Payments operator Fortumo said that it will be introducing carrier billing to pay for services such as cab rides, movie tickets, and payment of insurance premiums. To begin with, the company will be introducing this in middle eastern countries and the service is expected to launch early next year.

Carrier billing is a payment mechanism where users can pay for goods and services by deducting the charge from their prepaid phones or charging it to their monthly phone bill. This is important in India where most mobile users don’t have credit cards while debit card usage is low.

However, Sanjay Sinha, country head for Fortumo in India, said that the company will not be introducing this service to India due to lack of regulatory clarity. “There are regulatory constraints in this market so we won’t be able to move that forward in India right now,” he told MediaNama in a phone call.

“As far as our understanding is concerned, the regulations for carrier billing, the products which can use the service needs to be consumed on mobile. So currently for something like ride sharing or movie tickets, the definition of the regulation will have to be stretched right now,” Sinha explained.

This is significant as  Fortumo had said that over 80% of payments for digital content in India is from mobile devices. Carrier billing offers the most frictionless payment service at present, though wallets come close. Online cab hailing companies like Uber have long been complaining that there isn’t a seamless payment mechanism in India. As such, cab rides and movie tickets are services which are consumed on mobile phones.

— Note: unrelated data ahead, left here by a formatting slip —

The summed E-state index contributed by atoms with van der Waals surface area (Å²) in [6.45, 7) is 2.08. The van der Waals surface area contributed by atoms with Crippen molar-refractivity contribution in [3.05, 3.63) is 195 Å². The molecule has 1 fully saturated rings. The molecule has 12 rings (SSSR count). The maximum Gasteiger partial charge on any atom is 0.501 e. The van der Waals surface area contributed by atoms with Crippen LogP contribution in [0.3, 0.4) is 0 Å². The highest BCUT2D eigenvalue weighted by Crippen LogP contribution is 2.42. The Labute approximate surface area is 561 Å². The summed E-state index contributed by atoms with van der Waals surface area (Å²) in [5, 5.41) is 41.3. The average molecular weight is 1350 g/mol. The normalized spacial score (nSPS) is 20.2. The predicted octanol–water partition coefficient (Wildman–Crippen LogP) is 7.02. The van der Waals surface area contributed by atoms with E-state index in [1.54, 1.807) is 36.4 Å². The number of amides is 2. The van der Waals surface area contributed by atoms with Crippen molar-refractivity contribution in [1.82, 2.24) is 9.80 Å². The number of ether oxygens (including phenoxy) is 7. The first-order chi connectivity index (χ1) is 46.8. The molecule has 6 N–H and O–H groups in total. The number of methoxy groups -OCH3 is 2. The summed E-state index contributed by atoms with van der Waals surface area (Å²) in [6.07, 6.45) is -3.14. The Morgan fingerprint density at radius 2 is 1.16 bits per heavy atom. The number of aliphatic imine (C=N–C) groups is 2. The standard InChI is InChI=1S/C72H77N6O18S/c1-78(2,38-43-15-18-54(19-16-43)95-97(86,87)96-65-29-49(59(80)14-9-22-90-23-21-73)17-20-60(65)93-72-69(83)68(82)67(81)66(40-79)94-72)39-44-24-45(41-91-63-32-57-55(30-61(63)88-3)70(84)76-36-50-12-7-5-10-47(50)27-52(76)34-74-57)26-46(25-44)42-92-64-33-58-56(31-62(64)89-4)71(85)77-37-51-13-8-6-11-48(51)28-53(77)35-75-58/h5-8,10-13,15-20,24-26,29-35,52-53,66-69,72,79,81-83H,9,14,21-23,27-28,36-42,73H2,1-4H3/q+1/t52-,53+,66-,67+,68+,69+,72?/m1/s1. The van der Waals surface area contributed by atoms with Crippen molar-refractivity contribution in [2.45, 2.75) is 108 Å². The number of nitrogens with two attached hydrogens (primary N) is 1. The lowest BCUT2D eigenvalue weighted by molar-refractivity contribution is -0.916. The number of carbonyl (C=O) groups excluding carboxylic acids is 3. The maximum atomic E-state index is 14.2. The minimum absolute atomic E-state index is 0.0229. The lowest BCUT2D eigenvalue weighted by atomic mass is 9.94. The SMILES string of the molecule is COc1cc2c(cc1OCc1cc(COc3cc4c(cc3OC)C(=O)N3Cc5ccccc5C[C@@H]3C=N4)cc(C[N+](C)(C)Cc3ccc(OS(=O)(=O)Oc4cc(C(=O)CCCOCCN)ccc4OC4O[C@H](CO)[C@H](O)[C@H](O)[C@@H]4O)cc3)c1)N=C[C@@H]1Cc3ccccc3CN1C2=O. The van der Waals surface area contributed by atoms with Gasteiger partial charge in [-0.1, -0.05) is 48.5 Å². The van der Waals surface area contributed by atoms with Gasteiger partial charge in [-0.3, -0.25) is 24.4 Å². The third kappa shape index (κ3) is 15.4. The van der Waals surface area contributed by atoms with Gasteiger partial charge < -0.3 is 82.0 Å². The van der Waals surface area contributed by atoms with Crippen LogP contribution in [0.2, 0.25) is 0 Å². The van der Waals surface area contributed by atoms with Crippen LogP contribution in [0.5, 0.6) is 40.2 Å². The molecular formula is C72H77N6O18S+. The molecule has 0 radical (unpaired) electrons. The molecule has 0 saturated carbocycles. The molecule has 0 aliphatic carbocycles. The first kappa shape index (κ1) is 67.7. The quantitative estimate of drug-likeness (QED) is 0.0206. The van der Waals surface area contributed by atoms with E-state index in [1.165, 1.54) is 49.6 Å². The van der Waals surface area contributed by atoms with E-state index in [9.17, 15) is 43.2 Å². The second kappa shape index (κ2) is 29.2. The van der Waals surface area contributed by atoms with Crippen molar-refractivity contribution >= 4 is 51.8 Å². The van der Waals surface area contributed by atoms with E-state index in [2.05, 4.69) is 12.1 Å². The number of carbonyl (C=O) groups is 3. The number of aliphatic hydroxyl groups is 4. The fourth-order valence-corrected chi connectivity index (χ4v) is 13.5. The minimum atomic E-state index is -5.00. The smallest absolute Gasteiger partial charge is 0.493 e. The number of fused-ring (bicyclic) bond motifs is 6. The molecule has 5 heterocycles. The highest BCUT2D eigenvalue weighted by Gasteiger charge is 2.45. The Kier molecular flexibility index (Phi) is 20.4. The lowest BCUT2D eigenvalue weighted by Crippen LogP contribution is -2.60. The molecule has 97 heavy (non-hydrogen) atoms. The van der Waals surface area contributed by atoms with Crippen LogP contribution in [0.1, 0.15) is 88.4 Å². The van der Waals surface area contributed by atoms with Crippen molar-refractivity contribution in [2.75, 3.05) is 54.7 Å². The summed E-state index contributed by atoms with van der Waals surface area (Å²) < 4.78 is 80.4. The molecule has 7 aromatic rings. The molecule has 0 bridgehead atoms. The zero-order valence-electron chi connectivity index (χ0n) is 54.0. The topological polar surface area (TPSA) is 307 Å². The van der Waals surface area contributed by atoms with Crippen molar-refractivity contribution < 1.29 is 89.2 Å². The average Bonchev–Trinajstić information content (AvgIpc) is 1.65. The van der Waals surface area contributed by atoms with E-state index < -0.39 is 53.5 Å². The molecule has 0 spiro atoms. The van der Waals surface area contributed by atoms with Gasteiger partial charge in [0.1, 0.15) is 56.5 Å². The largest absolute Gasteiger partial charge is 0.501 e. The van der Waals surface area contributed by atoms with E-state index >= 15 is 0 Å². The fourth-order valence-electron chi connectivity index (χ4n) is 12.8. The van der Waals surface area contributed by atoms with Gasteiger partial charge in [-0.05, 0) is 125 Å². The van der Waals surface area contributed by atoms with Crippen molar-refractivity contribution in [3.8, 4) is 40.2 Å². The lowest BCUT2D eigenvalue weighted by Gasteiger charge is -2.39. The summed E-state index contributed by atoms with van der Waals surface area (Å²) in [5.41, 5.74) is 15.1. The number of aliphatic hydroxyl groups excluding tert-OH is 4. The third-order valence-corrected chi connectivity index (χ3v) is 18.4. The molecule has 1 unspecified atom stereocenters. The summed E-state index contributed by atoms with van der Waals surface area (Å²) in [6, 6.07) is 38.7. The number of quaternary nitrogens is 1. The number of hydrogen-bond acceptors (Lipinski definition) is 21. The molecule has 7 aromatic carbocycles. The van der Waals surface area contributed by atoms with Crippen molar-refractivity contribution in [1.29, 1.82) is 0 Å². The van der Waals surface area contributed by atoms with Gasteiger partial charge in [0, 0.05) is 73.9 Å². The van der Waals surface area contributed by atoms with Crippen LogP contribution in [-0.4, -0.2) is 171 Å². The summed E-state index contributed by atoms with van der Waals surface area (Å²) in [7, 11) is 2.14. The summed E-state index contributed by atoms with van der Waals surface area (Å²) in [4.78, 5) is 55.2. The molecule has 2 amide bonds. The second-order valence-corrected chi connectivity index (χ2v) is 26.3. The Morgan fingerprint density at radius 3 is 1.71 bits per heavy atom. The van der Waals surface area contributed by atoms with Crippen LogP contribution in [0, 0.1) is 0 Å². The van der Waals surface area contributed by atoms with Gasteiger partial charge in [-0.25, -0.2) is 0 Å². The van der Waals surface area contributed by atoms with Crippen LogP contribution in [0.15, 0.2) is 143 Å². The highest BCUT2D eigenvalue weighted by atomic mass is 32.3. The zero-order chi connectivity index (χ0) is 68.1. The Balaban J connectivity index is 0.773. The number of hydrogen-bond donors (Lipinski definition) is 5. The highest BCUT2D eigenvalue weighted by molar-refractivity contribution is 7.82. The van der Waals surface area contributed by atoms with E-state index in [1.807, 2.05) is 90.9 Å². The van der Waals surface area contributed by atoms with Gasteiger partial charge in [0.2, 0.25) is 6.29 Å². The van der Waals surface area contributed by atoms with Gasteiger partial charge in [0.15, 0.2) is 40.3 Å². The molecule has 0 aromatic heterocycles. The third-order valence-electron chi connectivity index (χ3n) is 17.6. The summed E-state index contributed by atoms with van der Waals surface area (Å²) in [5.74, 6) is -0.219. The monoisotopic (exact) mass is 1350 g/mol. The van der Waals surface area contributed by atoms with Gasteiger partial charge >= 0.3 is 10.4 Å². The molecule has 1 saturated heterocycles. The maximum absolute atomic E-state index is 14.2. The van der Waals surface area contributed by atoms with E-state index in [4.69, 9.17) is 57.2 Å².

Regulatory environment in India

Note that the Ratan Watal Committee report on digital payments was mooting for telecom operators be allowed Direct Carrier Billing for low-value transactions be allowed in a “sandbox environment”, with light touch regulation, open to regular evaluation “The Committee recommends that telecom companies be permitted to roll out DCB Payment model within the telecom entity for all low-value payments. The threshold may be defined by RBI in consultation with TRAI and reviewed periodically.”

In April, the Department of Telecommunications allowed mobile users to purchase digital content, like apps and e-books, by making payments from their prepaid balance and post-paid bills, up to a value of Rs 20,000.

However, the DoT said that “such purchase of digital content shall not be treated as pass-through revenue for the purpose of computing Adjusted Gross Revenue (AGR) for license fee and spectrum usage charge.” This created a massive disincentive for carrier billing. One key reason why content creators did not want to integrate carrier billing was the additional charges that were levied on the content. Telecom operators charge around 15% of the revenue to enable carrier billing.

The Indian government takes a certain percentage (around 8-10%) of a telecom operator revenue as Adjusted Gross Revenue. Historically, these charges amounted to 12-13% in total. On top of that, telecom operators would keep their own revenue share, the aggregator (like Google Play Store would keep theirs, and the remainder would go to the content creator. In 2014, Vodafone was giving 60-70% of money to the aggregator, post taxes.